By Melissa Abramovich, Personal Trainer at Elite Sports Club-River Glen
Recently we discussed how massage can help with the symptoms of depression. But how about treating depression with exercise, too? Many studies show that folks who exercise regularly get a positive boost in their overall sense of well being, and lower rates of depression.
Benefits like improved self esteem result from exercise, because your body releases chemicals called endorphins. These endorphins interact with the receptors in your brain that reduce your perception of pain. They also trigger a positive feeling in the body, similar to that of morphine. As an example, after a run or workout, the feeling people describe is “euphoric.” That feeling, known as a “runner’s high,” makes you feel good long after the workout or run.
When you stimulate your endorphins through exercise, they act as analgesics, which means they diminish the perception of pain, and as sedatives, aiding sleep. They are manufactured in your brain, spinal cord, and many other parts of your body and are released in response to brain chemicals called neurotransmitters. The neuron receptors endorphins bind to are the same ones that bind some pain medicines. Unlike many medications, though, exercise typically isn’t harmfully addictive (there are exceptions to this, of course, usually accompanying bulimia or anorexia).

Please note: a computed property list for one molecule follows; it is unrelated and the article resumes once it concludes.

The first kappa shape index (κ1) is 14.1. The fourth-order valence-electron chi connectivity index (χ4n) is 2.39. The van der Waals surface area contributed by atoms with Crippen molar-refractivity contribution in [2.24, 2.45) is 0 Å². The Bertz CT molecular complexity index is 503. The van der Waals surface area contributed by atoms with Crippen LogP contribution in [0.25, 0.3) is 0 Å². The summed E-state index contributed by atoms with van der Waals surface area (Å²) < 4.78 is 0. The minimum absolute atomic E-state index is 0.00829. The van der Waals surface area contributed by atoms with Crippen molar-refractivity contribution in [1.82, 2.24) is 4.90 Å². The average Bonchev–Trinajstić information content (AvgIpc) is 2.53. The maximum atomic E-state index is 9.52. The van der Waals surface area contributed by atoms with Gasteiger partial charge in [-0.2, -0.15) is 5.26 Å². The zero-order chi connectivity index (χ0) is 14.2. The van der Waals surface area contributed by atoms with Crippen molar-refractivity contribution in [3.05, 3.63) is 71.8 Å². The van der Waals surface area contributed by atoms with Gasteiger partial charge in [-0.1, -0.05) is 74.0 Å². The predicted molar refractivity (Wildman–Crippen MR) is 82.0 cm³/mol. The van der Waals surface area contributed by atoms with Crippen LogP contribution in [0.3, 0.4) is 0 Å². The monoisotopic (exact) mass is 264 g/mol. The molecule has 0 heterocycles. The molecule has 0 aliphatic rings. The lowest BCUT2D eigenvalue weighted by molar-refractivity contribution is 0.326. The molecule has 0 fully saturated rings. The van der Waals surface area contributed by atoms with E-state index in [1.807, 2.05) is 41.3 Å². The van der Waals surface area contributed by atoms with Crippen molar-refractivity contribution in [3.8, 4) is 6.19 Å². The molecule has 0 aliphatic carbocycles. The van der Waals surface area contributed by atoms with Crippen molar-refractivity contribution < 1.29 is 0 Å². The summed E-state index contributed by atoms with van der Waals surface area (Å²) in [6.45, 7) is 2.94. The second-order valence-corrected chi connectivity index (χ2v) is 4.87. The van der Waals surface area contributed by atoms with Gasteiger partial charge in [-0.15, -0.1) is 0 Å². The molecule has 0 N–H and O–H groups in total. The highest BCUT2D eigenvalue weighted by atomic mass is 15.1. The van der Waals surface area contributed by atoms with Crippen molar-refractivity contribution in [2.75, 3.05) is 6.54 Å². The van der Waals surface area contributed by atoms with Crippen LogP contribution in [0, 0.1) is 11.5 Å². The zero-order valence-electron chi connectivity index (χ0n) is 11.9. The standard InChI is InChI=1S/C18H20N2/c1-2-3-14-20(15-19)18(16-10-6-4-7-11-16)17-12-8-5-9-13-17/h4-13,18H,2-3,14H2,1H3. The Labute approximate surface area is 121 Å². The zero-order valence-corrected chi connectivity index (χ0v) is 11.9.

Exercise in underused, yet very effective as an adjunct therapy for depression. Any kind of exercise can stimulate the release of those “feel good” substances, so get moving!
Try this exercise to boost your mood:
Happy Baby Pose/Ananda Balasana seemed to fit my theme today of happiness!
This pose gently brings greater awareness to your joints, and opens up the lower back, as you shift your weight side to side, just like a baby would. Lying on your back, reach for your feet (if you can’t reach, no problem, just grab the closest bit—your ankles, your calves). Then you can hold, or shift your weight side to side.
This information is not intended to treat, diagnose, cure, or prevent any disease. All material in this article is provided for educational purposes only. Always seek the advice of your physician or other qualified health care provider with any questions you have regarding a medical condition, and before undertaking any diet, exercise, or other health program.